The case of the semi-reluctant e-reader

Like a lot of nerds, I’m usually an early adopter when it comes to new technology–though I seem have a pretty decent eye for what technology isn’t actually going to make my life easier or better, and I do a good job of sitting those out. I had a smartphone before they were called smartphones, and a tablet pc a half-decade before Apple invented the underpowered-but-beautiful toy tablet. With e-readers I was a bit slow on the uptake, and it wasn’t because I didn’t think they were here to stay. As soon as the good quality e-ink came out, I figured out that an e-reader would make reading more comfortable for me in many ways. But I just couldn’t justify spending a bucket of money (the original Kindle’s list price was indeed measured in buckets) for a device that would enable me to do something I could do quite adequately without it.

I guess I love physical books as much as the next avid reader, but I don’t wax poetic about the smell of paper and glue. Whatevs. And in my increasingly overcrowded house, the idea of storing a thousand books or whatever on an SD card the size of my thumbnail certainly has its appeal. I like to get autographs from authors I admire, but most of my books aren’t autographed, so that’s not a reason to hold on to paper books for me.

But ebooks still cost money, you know? And, bafflingly, they’re not even really cheaper* for requiring no storage or shipping or shelf space. (Really smart people have explained to me why ebooks need to cost more than paperbacks, and I’m not smart enough to say they’re wrong. But I am honest enough to admit that I don’t get it. [But other really smart people have explained to me that paperbacks are actually underpriced, and I’m surprisingly sympathetic to this argument, so maybe it’s not that ebooks need to cost more than paperbacks, it’s that all books need to cost as much as the market will bear if we want to support the editors and authors who make wide distribution of professional quality titles possible.]) Long paragraph short, though: why should I pay a bunch of money for a device that I can use . . . to read??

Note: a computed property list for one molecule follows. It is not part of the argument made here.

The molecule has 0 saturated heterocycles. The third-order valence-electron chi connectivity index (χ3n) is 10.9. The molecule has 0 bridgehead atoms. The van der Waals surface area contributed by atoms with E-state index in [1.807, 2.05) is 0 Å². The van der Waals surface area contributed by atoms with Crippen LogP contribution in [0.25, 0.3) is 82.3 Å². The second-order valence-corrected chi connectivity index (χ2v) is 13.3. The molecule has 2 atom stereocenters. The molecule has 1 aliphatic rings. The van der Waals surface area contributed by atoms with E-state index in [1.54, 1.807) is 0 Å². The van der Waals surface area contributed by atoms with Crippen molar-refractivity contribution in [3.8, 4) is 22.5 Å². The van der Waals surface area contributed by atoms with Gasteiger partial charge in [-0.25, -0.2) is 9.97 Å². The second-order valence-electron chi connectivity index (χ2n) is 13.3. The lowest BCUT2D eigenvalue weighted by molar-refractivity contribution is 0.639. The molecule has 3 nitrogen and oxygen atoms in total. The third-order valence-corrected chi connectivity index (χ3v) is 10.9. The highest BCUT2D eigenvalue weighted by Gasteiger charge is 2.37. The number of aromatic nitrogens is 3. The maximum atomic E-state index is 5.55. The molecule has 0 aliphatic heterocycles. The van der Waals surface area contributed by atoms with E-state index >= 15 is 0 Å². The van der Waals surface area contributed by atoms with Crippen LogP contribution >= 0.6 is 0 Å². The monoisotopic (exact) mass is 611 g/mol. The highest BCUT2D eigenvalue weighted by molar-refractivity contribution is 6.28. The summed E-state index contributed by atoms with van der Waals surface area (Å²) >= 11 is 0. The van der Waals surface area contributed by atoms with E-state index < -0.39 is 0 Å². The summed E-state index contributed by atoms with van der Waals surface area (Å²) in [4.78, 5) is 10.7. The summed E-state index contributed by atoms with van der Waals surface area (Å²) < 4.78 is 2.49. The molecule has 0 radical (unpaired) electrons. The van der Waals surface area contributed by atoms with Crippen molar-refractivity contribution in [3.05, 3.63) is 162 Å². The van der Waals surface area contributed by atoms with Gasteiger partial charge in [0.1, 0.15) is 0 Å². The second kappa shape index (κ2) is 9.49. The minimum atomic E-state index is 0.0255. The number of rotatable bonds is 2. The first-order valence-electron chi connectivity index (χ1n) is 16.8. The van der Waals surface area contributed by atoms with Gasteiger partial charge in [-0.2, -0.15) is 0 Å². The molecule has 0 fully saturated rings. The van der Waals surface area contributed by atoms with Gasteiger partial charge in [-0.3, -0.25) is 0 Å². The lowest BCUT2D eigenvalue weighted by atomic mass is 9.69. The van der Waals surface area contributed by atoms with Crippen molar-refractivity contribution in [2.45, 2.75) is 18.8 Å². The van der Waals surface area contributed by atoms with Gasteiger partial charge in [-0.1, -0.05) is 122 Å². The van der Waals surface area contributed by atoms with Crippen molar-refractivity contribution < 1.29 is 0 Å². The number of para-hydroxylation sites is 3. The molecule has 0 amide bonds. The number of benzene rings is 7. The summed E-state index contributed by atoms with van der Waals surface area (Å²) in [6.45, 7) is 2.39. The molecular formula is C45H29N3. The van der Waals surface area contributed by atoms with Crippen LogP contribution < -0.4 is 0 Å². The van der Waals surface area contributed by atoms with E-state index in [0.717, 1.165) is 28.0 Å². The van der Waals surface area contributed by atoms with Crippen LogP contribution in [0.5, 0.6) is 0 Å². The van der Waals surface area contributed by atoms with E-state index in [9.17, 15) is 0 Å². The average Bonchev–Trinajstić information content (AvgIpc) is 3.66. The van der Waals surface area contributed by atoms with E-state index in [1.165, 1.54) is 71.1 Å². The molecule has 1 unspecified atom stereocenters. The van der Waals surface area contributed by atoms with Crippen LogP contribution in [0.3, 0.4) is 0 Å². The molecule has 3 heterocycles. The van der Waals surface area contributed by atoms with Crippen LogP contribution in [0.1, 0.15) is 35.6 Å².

So when the good e-readers came out, I made a very deliberate attempt to put a price tag on how much the features an e-reader offered were worth to me. $300? No freaking way! $100? Frankly, still no. I’ve got to admit I don’t get what motivates someone to drop that kind of money for a dedicated e-reader. For me, the line was around $40. A small enough sum that I wouldn’t miss it for long, in exchange for increased comfort and convenience.

A month or so ago I finally broke down and bought a Nook, for pretty close to my price. I got it for $50 on Craigslist, and it was one of three Nooks in my area at that price point that weekend. It’s a Nook Classic, and I don’t care one whit that there are shinier, fancier e-readers out there. A black and white screen was, as far as I was concerned, a feature and not a limitation. I wasn’t looking for an Android tablet or whatever else is pushing people up to the high-end models. I already have a computer. I already have toys. Honestly, I didn’t even care about 3G or Wifi, though I’ve got both. I’ve kept my Nook in airplane mode almost continuously since I bought it, to save battery. I download books from the library on my PC and transfer them using the cable, so the connectivity means nothing to me.

PICTURED: The conclusion to the most fun Steampunk series out there.

And you know what? I love this device. It’s like the difference between eating Asian food with crappy restaurant balsa-wood and using your own high quality chopsticks. (And if you don’t know what I mean, go out and get yourself some good wood or lacquer chopsticks post-haste!)

Since I got my Nook, my enjoyment of reading has increased substantially. I can take it easy on my eyes with a bigger typeface. I can find a well-lit spot and not have to shift every time I switch from a left-page to a right-page. It sounds like such a small thing, but as with smooth, splinter-less chopsticks, it makes a huge difference in my comfort, and this means I can keep reading longer. I’ve read more in the last month than in the two or three months before. (And it’s not like I was ever a reluctant reader.)

I wonder if these benefits would be meaningful to younger readers, or if it’s just aging fogeys like me with fading eyes who are likely to care. If you’re a reluctant reader, physical discomfort might not be a major factor in your reluctance, but who’s to say it’s not a factor at all? For all the stats being thrown about about how ebooks are outselling hardcovers and about how Americans are actually reading more these days (believe it or not), I haven’t really seen an analysis of whether or not one phenomenon is having an impact on the other. Are e-readers creating new readers? I have to think it’s at least a possibility. Or at least it will become one as prices continue to tumble.

Stay tuned for part 2, whenever I get around to writing it:
e-readers: saving literacy or cutting out the have-nots?

* Obviously I’m referring to books from major royalty-paying presses.

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One Response to The case of the semi-reluctant e-reader

  1. Rina says:

    I’ve been slow to get on the e-reader train too, so thanks for the insightful (and funny!) perspective. I would enjoy adjusting font sizes, my family always knows when I was the last person using the computer. 125% viewing for me!

    I should check Craigslist, great tip.

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